My son just turned 11 in October. I really appreciate your comment Bob. The little fart is a pretty dang good shot, his only problem is thinking his 20 gauge is a land cannon and will kill at a 100 yards haha. If the crow is in range he will generally give him a dirt nap. I put a .22 in his hands at 4 years old and his 20 gauge at age 7 and he has since became plenty capable of holding his own in the blind. We have been working on him not moving his gun and body so quickly on incoming crows and getting us busted.

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Dale, this is the part where you are supposed to say, Bob, since you're close to Oklahoma why don't you come down and join us at the new spot I found with tons of crows. That's something your boy would never forget !

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Camo, thank you for bring up a great point that did not come to my mind. Bob A. would be more than welcomed and I would even provide the lead.

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The crows of new England always seem to roost in the cities where you can't get at them (I would never shoot up a roost any ways but you get the picture...can't get under any fly ways in example)....one area they fed on these farm lands that had so many no trespassing signs you could wall paper the whole town with them!!!! And of course the fields would almost be black with crows!!! Too many tree  huggers and mickey mouse club members! And Bullwinkle and Rocky...these people are absolute nutcases!



-- Edited by killer Crowalski on Saturday 8th of December 2018 06:07:00 AM



-- Edited by killer Crowalski on Saturday 8th of December 2018 06:07:52 AM

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boba wrote:

Demi, good post.

I much prefer seeking out the orchards (providing there are enough crows to hunt) with trees the height of you're last photo in you're post.

Dick and I had a very good day the other day, we shot 337 crows from 8:30 a.m. to noon time then an additional 178 in a different spot that afternoon for 515 for the total for the day. That was our best hunt so far this season.

Bob


 It is hard for me to imagine the size of the roost that existed to be able to shoot this many crows. In my example I had to have seen a hundred crows in order to  shoot 20..now I know that is laughable given this is NH but we don't  have  zillions of crows. Now I say 20 if the conditions were exceptional, low wind, and exceptional shooting-stop laughing-I have had good days....so any ways this is spectacular your exploits of the plains.



-- Edited by killer Crowalski on Saturday 8th of December 2018 05:59:53 PM



-- Edited by killer Crowalski on Saturday 8th of December 2018 06:00:52 PM

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I forgot to say the incredible amount of ammunition to bring field as well...here I need to carry so much as the farmers don't want your trucks tearing up their cornfields. I have no idea how you types can manage it. If I need more ammo (rare) I need to hike a quarter mile back to grab an extra box...in soft ground, sometimes semi hard mud.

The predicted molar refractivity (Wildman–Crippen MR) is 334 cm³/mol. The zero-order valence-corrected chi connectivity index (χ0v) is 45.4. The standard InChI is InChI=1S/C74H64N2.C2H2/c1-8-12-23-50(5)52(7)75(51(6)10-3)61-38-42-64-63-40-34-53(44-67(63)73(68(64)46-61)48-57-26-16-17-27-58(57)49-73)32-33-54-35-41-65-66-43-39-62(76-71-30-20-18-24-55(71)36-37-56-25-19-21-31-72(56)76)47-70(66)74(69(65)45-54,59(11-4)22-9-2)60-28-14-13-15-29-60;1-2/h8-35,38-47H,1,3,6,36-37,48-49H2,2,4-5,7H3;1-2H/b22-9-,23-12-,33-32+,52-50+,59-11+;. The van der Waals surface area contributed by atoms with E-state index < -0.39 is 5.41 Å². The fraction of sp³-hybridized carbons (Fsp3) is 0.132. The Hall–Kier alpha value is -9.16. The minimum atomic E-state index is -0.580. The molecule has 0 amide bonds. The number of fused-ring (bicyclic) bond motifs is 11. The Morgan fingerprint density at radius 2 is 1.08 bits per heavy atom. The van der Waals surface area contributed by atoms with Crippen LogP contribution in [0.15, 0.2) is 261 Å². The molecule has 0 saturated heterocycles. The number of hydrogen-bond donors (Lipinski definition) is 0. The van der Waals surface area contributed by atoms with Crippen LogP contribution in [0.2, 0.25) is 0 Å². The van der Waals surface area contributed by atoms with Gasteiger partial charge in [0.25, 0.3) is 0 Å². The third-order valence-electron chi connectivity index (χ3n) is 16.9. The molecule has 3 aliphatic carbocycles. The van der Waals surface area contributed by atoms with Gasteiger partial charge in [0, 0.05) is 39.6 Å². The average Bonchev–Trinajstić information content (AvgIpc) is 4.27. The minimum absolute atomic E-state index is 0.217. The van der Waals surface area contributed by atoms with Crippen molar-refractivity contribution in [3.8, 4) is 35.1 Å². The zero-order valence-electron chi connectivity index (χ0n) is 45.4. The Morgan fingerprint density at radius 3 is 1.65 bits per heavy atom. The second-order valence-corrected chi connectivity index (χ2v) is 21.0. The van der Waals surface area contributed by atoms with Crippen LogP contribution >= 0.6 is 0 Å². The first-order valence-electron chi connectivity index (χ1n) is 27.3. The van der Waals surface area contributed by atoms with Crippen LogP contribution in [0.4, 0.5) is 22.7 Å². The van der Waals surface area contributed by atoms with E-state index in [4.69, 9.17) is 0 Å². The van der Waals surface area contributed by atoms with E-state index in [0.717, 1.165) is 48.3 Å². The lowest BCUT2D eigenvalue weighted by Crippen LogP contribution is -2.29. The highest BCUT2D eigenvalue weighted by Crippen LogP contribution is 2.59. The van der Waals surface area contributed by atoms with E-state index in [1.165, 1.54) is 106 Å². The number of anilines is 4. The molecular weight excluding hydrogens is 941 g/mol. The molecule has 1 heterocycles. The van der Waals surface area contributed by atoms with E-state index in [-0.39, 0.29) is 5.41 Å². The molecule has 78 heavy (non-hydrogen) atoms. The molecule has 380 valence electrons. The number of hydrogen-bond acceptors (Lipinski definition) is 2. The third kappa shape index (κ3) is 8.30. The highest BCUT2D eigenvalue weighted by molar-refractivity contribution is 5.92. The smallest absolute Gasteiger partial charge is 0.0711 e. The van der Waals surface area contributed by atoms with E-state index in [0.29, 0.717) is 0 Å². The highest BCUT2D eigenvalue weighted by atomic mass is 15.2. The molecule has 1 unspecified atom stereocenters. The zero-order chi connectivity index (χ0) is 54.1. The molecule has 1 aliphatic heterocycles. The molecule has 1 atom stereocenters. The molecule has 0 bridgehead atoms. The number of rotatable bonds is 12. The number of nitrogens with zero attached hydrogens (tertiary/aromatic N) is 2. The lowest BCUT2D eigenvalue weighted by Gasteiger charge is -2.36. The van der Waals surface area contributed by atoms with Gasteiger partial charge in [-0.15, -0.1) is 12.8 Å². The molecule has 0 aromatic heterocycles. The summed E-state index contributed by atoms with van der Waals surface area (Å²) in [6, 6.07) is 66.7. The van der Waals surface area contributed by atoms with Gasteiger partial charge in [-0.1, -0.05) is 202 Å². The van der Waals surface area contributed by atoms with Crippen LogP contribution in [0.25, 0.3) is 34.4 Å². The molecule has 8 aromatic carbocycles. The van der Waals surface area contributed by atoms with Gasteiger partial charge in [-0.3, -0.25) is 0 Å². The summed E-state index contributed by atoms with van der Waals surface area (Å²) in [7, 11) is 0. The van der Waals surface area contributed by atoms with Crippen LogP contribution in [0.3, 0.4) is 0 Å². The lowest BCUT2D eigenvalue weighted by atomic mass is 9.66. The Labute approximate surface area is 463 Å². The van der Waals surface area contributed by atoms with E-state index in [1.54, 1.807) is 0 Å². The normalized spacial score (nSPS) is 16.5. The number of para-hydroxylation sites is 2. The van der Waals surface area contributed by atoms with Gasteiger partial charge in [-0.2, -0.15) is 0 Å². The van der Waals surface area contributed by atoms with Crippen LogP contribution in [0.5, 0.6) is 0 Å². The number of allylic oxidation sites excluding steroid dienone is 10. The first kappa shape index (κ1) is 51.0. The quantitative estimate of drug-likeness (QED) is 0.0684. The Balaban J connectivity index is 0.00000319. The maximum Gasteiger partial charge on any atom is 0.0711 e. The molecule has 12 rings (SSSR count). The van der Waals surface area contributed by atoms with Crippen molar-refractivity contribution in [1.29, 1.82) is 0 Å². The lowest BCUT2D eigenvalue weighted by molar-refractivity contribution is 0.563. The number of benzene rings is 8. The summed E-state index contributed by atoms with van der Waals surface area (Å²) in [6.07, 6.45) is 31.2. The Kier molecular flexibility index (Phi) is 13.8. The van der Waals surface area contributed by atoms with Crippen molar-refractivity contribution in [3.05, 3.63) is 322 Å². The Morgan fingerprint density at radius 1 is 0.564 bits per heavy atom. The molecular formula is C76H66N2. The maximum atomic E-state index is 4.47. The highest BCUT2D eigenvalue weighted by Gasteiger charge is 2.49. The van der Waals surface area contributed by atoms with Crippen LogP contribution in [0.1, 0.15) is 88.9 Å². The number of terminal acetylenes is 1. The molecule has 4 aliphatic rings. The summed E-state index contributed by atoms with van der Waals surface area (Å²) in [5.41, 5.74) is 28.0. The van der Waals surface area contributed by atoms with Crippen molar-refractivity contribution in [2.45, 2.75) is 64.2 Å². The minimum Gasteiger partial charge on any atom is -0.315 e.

So this is pretty incredible how you two managed it...
Here between posted lands (just guess where the crows are!) and farms drying up the good ole' days-given NH as a whole and New England in general the writing is clearly on the wall...

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Yes, I think Bob has a talent for finding the large roost's. The best i ever do is the so called satellite roost's. Never more than 50 birds. My area has lot's of crows to be seen but it's always small groups of 2 & 3 maby 5 scattered every couple miles. Only once at the pecan orchard after they turned the propane cannons off for the end of pecan season did i see 50 to 100 crows at one time but that was short lived. When i was out scouting the area surrounding the orchard looking for some type of flyway pattern every time i saw a field with a woodline that had some potential for a setup i would always see a groundblind set up in the corner of the field by deer hunters. So the odd's of getting permission in those area's are next to none as long as guys are still deer hunting, & archery goes thru January 15th. by then i'm sure all the pecans have been had & the crows have moved on.

Also about the app. that show's the land owners. In my case i got permission from the farmer leasing the land so contacting the owner directly may have been a NO.

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boba wrote:

Demi, good post.

I much prefer seeking out the orchards (providing there are enough crows to hunt) with trees the height of you're last photo in you're post.

Dick and I had a very good day the other day, we shot 337 crows from 8:30 a.m. to noon time then an additional 178 in a different spot that afternoon for 515 for the total for the day. That was our best hunt so far this season.

Bob

 

 Good to hear Bob. Keep after 'em and keep us updated. Looking forward to some photos.

 

 Randy



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They get a lot of rain in Arkansas!



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Bob Aronsohn


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Here is another photo where a boat would have been more handy than a four wheel drive!